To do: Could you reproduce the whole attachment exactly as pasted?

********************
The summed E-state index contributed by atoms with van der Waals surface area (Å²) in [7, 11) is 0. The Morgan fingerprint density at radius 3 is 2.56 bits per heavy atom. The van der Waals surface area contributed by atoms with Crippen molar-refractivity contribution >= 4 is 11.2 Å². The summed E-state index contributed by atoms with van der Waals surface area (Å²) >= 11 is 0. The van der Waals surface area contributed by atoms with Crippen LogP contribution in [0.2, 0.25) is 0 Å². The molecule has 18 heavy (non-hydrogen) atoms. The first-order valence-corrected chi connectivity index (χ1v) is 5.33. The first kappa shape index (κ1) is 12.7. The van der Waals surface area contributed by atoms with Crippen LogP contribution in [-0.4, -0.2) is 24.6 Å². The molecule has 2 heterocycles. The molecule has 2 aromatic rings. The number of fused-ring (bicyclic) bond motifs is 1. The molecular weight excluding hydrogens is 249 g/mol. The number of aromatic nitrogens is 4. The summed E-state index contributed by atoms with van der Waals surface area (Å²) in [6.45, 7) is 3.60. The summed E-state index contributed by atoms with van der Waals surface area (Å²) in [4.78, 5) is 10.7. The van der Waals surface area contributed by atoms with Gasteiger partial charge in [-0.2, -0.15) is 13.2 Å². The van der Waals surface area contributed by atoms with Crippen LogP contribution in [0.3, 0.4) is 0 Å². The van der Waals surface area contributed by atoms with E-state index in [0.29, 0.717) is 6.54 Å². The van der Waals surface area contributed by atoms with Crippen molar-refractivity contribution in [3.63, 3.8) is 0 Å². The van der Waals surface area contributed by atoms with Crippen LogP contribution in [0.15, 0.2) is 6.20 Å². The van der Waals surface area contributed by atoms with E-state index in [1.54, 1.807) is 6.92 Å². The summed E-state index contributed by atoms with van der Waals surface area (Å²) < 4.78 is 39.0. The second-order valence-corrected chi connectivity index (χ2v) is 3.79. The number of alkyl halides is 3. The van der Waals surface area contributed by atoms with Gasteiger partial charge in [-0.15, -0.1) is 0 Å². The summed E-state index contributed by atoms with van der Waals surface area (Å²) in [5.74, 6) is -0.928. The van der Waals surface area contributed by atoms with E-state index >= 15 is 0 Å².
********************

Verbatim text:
The summed E-state index contributed by atoms with van der Waals surface area (Å²) in [7, 11) is 0. The Morgan fingerprint density at radius 3 is 2.56 bits per heavy atom. The van der Waals surface area contributed by atoms with Crippen molar-refractivity contribution >= 4 is 11.2 Å². The summed E-state index contributed by atoms with van der Waals surface area (Å²) >= 11 is 0. The van der Waals surface area contributed by atoms with Crippen LogP contribution in [0.2, 0.25) is 0 Å². The molecule has 18 heavy (non-hydrogen) atoms. The first-order valence-corrected chi connectivity index (χ1v) is 5.33. The first kappa shape index (κ1) is 12.7. The van der Waals surface area contributed by atoms with Crippen LogP contribution in [-0.4, -0.2) is 24.6 Å². The molecule has 2 heterocycles. The molecule has 2 aromatic rings. The number of fused-ring (bicyclic) bond motifs is 1. The molecular weight excluding hydrogens is 249 g/mol. The number of aromatic nitrogens is 4. The summed E-state index contributed by atoms with van der Waals surface area (Å²) in [6.45, 7) is 3.60. The summed E-state index contributed by atoms with van der Waals surface area (Å²) in [4.78, 5) is 10.7. The van der Waals surface area contributed by atoms with Gasteiger partial charge in [-0.2, -0.15) is 13.2 Å². The van der Waals surface area contributed by atoms with Crippen LogP contribution in [0.3, 0.4) is 0 Å². The van der Waals surface area contributed by atoms with E-state index in [0.29, 0.717) is 6.54 Å². The van der Waals surface area contributed by atoms with Crippen molar-refractivity contribution in [3.63, 3.8) is 0 Å². The van der Waals surface area contributed by atoms with Crippen LogP contribution in [0.15, 0.2) is 6.20 Å². The van der Waals surface area contributed by atoms with E-state index in [1.54, 1.807) is 6.92 Å². The summed E-state index contributed by atoms with van der Waals surface area (Å²) < 4.78 is 39.0. The second-order valence-corrected chi connectivity index (χ2v) is 3.79. The number of alkyl halides is 3. The van der Waals surface area contributed by atoms with Gasteiger partial charge in [-0.15, -0.1) is 0 Å². The summed E-state index contributed by atoms with van der Waals surface area (Å²) in [5.74, 6) is -0.928. The van der Waals surface area contributed by atoms with E-state index >= 15 is 0 Å².